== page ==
PRESS STATEMENT FROM GULF COAST ADVOCATES AND ALLIES
Re: Hurricanes Gustav and Ike Reveal Need for Continued Attention to Gulf Coast Communities
In the wake of Hurricanes Gustav and Ike, we, the undersigned Gulf Coast advocates and allies from the Equity and Inclusion Campaign, urge the federal government to renew its focus on building strong, resilient Gulf Coast communities. We are especially concerned about our region’s most vulnerable citizens who are the most impacted by the recent hurricanes as well as the unfinished recovery from the 2005 hurricanes.
While the media has focused its coverage of the storms on metropolitan areas, recovery in seriously impacted rural areas, specifically the southern coastal parishes of Louisiana, will also require serious, sustained attention so that these communities may rebuild and the area’s natural barriers to storms may be restored. Families, who have lived safely for generations in southeastern coastal Louisiana, suffered from major devastation caused by Hurricanes Gustav and Ike, as well as Hurricanes Katrina and Rita. Specifically, Terrebone and Lafourche parishes, where basic services such as power and clean water have been unavailable for more than two weeks, suffered a double blow from the two recent hurricanes. This destruction is invariably linked to the unnatural coastal landloss. Coastal Louisiana south of Houma, where Gustav made landfall, has been losing barrier islands and wetlands – its natural defenses from major storms – as consequences of the oil, gas and navigation industries. The area also lacks hurricane protection levee systems that protect residents in other parts of Louisiana. Despite this, coastal Louisiana provides a third of the nationʼs domestic energy supply. Also, Mississippi and Alabama’s barrier islands, which shelter fishing grounds and provide crucial storm protection and surge protection for coastal inhabitants, were severely eroded by Hurricane Katrina. We hope that the recent disaster motivates the government to reverse the Gulf Coast’s tragic story of coastal landloss and erosion.
While we commend government agencies for improving their readiness and for being in place to mitigate Gustav and Ike’s effects, we ask them to address the impact of evacuation and displacement on those still trying to return and fully recover from Hurricanes Katrina, Rita, and now Gustav and Ike. Many people are still suffering financial, physical and emotional stress from the 2005 hurricanes. Their homes have not been rebuilt, their incomes have diminished while their expenses have increased, and their communities are still in disrepair. Evacuation and displacement make these citizens vulnerable to the new hardships created by the recent hurricanes, and they need immediate, effective assistance. Wage workers, who have no income when they cannot work, are especially vulnerable. Additionally, those still experiencing emotional trauma from the tragedy and loss of previous hurricanes are forced to relive negative experiences as they are taken to shelters with inadequate capacity and care.
We appreciate the President's designation of Louisiana as a federal disaster area and FEMA's assistance to individuals who have been displaced by Gustav, but we ask that FEMA’s plan for assistance be redesigned to address its shortcomings. FEMA must provide compensations to those individuals who paid for hotel stays away from their homes and provide stipends for food and gasoline. Without recoupment of these extraordinary expenses, residents will not be able to afford rent, utilities and other basic expenses because they used these precious resources to fund their mandatory evacuations from their communities. Furthermore, without this incentive, we worry that our residents will not heed the call for mandatory evacuation in the future.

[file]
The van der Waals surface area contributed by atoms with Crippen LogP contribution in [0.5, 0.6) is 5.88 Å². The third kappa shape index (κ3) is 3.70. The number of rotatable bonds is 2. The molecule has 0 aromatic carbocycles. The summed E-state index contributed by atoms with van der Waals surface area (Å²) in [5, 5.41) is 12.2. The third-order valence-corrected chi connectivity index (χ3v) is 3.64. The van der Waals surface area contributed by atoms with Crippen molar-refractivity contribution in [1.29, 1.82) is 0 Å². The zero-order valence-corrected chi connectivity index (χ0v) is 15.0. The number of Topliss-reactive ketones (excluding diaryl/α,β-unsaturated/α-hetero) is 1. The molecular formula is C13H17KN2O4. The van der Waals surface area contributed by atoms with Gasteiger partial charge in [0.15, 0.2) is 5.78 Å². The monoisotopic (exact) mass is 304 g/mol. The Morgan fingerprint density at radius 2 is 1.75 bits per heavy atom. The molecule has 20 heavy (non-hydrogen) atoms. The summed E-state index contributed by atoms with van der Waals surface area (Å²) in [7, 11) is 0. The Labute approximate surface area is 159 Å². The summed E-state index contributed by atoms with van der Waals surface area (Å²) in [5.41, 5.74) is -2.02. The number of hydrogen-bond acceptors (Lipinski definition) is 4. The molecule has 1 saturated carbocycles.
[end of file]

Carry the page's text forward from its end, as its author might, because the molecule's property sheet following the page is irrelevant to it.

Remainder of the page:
Additionally, we urge the federal government to take action in providing federal disaster designations to Mississippi so that individuals affected by Hurricane Gustav may receive adequate assistance and begin the process of recovery. More than two weeks after the storm, comprehensive assessments of coastal communities in Mississippi have not yet been completed, creating financial uncertainty and undue suffering. Storm surges and floods in both states resulted in displacement especially for those living in temporary shelter since the 2005 hurricanes.
The threat posed by major storms has always been a fact of life in our region. As our communities begin the long journey to recover from Hurricane Gustav, we also prepare for the possibility of another disaster during this very active hurricane season. We urge our government leaders and the nation to consider Hurricanes Gustav and Ike as reminders that resources and attention are still required to strengthen communities across the Gulf Coast region, a region rich in natural resources and an irreplaceable asset to our nation's economy, culture and history.
About the Equity and Inclusion Campaign:
The Equity and Inclusion Campaign is a policy advocacy and public messaging campaign advocating for fulfillment of the federal commitment to confront persistent poverty and inequity during the Gulf Coast recovery. The Campaign draws together grassroots leaders from Louisiana, Mississippi and Alabama to influence Congress and the executive branch so that historically disenfranchised groups have the resources and authority necessary to improve their lives and rebuild their communities.
22 September 2008
The Ms. Foundation joins the Equity and Inclusion Campaign in calling on the federal government to confront poverty and inequity in Gulf Coast recovery. We recently signed onto their joint press statement, which highlights key issues laid bare by the most recent storms:
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